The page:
There will always be things that we don't enjoy doing but, of necessity, have to do (say, taking the rubbish out or attending a tedious meeting - my personal favourite, the tedious meeting). Csikszentmihalyi suggests that if we train ourselves to pay close attention to things, we will begin to find them fascinating, and will want to pay them attention. We are more likely to find ourselves in flow. Finding something in these tasks to capture our genuine curiosity and attention means they can give us energy instead of draining it. The challenge is to make the initial effort this requires, when it can seem easier in the short term to switch off or avoid the task.
My guess is that someone who is fascinated in, and engaged by, the world around them is going to be a lot more interesting than someone who is unplugged, bored, switched off. So I suppose that means my mother was right - only boring people get bored! What do you think?

Thursday, October 14, 2010

3 steps to set your boundaries at work

If Meatloaf would do anything for love - but he wouldn't do that - what limits do you set for yourself at work?
We all have different boundaries - and we all need them. When you ignore your boundaries, you ignore your own limits.  This can work in the short term, but in the long term it can seriously affect your wellbeing. Mental, physical, emotional and spiritual health can all suffer when we are operating outside our limits.

So how do you manage your boundaries at work? There's no doubt it can be incredibly tough to do - especially if you work somewhere with a culture of constant crisis - where your late night/weekend/constant emailing/20-coffee-a-day habit is essential to the continued turning of the world! It can definitely seem essential to your continued employment. It's certainly very normal to want to play our part and meet expectations at work.

The question is how do we play our part at work AND maintain limits for our own health and wellbeing? The answer is different for everyone. Some of my clients thrive doing a few 80-hour weeks, so long as they get two or three weeks to recover afterwards.  Others need a more predictable pace. You'll get some clues as to what works for you if you follow this 3 step process.
1. Ask: when it works, what's working?
Think about 2 or 3 periods during which you felt highly energised at work, and that your limits were respected. Ask yourself these questions (write down or record the answers and study them if it helps).
  • What did these periods have in common?
  • How long did they last?
  • What came before and after these periods?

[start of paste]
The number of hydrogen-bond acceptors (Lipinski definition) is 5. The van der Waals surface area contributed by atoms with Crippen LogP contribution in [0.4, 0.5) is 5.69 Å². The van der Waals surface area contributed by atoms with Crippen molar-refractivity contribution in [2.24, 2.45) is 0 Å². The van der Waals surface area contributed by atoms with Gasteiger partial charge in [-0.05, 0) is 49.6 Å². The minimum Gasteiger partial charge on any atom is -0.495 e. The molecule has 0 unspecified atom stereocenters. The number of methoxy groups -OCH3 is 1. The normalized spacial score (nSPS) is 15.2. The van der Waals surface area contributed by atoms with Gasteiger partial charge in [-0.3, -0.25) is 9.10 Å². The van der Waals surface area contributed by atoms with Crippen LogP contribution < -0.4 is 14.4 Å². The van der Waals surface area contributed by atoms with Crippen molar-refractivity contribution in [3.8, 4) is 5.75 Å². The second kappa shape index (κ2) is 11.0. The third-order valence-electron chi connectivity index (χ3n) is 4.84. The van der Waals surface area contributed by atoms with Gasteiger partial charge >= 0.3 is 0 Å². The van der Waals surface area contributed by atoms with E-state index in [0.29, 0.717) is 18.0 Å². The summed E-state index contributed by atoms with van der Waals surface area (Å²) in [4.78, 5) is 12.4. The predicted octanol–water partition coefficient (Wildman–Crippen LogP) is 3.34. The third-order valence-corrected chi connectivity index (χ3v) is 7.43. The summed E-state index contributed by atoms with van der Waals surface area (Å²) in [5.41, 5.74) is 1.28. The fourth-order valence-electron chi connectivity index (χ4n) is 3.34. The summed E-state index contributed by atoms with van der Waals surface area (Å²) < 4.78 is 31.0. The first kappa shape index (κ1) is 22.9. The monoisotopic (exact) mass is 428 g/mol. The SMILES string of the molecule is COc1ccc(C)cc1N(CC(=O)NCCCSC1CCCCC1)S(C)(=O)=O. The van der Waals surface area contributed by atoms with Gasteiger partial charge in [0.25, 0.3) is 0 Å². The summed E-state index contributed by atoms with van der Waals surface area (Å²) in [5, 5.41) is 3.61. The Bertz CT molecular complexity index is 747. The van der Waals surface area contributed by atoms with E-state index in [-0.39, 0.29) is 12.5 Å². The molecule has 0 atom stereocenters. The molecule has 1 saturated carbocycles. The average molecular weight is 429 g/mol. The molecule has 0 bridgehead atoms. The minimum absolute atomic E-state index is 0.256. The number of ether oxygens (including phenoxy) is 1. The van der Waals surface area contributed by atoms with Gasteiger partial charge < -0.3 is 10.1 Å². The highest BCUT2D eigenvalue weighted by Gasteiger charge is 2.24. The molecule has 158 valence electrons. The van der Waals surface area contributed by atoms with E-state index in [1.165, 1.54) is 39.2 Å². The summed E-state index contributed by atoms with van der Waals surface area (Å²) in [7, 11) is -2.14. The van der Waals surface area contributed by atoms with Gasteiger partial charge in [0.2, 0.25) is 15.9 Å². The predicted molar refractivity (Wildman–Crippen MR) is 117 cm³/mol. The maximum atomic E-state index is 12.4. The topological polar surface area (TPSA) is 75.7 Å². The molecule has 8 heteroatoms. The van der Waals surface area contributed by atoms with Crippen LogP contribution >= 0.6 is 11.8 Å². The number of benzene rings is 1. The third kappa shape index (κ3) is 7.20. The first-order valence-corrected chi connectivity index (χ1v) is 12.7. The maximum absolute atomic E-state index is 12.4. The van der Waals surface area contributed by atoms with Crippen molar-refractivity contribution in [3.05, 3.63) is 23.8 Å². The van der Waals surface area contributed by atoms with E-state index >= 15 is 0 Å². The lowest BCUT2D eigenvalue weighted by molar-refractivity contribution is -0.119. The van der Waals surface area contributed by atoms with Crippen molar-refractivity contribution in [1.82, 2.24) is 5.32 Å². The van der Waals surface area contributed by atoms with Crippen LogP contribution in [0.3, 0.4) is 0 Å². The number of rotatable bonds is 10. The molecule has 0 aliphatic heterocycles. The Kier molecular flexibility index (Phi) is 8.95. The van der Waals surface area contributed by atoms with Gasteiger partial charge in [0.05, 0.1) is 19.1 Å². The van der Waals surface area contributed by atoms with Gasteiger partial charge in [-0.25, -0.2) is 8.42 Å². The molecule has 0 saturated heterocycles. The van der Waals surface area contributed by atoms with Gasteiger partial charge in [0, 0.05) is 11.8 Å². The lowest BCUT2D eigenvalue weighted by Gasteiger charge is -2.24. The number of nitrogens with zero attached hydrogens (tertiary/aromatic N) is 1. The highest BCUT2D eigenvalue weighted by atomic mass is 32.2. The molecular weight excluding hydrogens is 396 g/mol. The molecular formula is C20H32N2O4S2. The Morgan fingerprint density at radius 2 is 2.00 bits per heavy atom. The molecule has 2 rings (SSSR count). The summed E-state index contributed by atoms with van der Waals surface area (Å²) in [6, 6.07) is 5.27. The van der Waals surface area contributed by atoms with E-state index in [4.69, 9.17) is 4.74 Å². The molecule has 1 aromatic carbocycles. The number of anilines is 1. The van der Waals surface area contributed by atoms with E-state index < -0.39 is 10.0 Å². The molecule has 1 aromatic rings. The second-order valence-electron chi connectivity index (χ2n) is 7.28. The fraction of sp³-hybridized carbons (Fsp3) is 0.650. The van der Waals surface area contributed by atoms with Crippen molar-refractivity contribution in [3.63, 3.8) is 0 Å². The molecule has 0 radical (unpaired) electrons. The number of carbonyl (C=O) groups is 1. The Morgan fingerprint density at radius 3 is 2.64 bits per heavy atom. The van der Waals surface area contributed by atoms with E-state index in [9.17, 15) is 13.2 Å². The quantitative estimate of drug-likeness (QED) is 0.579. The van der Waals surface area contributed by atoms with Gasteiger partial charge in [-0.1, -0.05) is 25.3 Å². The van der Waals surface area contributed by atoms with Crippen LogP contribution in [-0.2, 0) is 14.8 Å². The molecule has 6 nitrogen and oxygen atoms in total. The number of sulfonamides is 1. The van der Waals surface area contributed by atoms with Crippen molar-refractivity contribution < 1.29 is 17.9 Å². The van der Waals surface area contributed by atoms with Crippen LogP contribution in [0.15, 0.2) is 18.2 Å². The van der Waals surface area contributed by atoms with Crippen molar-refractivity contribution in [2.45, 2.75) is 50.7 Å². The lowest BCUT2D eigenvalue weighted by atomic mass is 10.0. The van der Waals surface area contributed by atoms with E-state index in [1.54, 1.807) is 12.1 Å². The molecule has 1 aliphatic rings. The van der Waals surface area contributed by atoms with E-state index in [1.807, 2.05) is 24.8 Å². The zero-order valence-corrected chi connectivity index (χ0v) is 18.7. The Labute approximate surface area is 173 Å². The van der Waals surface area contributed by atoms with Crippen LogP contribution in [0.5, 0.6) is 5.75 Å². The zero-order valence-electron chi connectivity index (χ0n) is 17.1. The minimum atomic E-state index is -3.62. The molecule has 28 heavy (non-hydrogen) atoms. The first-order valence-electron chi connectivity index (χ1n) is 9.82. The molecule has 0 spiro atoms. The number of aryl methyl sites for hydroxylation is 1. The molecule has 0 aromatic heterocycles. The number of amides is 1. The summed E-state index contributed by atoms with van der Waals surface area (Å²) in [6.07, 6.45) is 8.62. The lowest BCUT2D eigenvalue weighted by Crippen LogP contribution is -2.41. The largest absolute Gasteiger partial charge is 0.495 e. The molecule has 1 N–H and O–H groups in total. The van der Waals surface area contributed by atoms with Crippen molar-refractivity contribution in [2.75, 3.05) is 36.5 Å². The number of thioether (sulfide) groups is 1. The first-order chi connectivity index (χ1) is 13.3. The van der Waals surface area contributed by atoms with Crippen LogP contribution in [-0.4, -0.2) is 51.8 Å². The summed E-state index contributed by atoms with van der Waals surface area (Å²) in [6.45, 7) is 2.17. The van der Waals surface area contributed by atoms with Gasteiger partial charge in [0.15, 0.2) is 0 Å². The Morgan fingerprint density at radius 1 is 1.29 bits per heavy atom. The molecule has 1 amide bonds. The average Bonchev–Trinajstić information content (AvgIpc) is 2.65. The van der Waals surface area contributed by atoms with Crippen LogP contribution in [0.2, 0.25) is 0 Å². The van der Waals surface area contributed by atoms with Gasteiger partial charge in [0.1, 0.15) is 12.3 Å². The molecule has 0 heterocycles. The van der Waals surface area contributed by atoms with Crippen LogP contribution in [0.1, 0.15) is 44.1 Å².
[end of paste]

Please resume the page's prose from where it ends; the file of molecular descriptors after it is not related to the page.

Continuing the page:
• How many hours were you working?
  • How adequate were your resources vis-a-vis your workload?
  • What time were you arriving and going home?
  • Were you taking a lunch break and getting outside?
  • How was your exercise routine at that time?
  • Were you highly social or making time to work alone?
  • What activities were you engaged in outside of work (family, community, friends, hobbies)?
  • What was your inner voice saying - what was the ethical and moral framework around you?
  • What else is important?
2. Listen.
Take a look at your answers. Listen to what you've told yourself. If it helps with perspective, imagine showing them to a friend or coach and asking them: what themes and clues do you see here? What basic boundaries do you need to set from now on, to help you enjoy the levels of energy and wellbeing you experienced in the past?
Write them down. For example, they might be something like:
  • Arrive at work at 8.45 instead of 8.15, and use the time to do 30 minutes exercise each morning.
  • Take at least 20 minutes at lunch to walk alone outside for some quiet time.
  • Switch off the emails for 90 minutes each morning and afternoon.
  • Don't accept meetings on such-and-such a project.
Your boundaries need to be realistic for your role - and your role needs to be realistic for your boundaries. If it's essential to your wellbeing that you work from 9 am to 5 pm each day and never a minute more, that is a perfectly reasonable boundary - it's also possible that legal practice in a large firm might not be a role that leads to happiness for you.

3. Tell.
Often we feel like we can't state our own needs when dealing with other people. But this is a short term game. Maintaining appropriate boundaries - respectfully and responsibly - is an important part of building sustainable relationships.  
Most importantly: give yourself permission to say no. If taking on the new project will tip you over the edge, say so. If you need help learning to assert yourself in this way - that help exists. Seek it out.
Much as we might like others to read our minds, if we don't communicate our needs others won't know what they are.
Be flexible and prepared to negotiate - sometimes your boundaries will conflict with someone else's. When this happens you could
  1. Cave ("Of course, I'd love take over your project! You go out and have fun!") - and watch your wellbeing suffer.
  2. Be unmoving ("I never work between 12 and 1") and watch your career suffer.
  3. Negotiate  ("I can work late Tuesday if it's absolutely essential to the deal, but I'd be missing my class so what if I come in early on Wednesday instead?") and watch the conversation open up.
Just be sure that the negotiated deal respects your limits. If you are happy to cut a deal like this every so often - great! It's within your limits.  If it leaves you miserable and resentful - see step 1.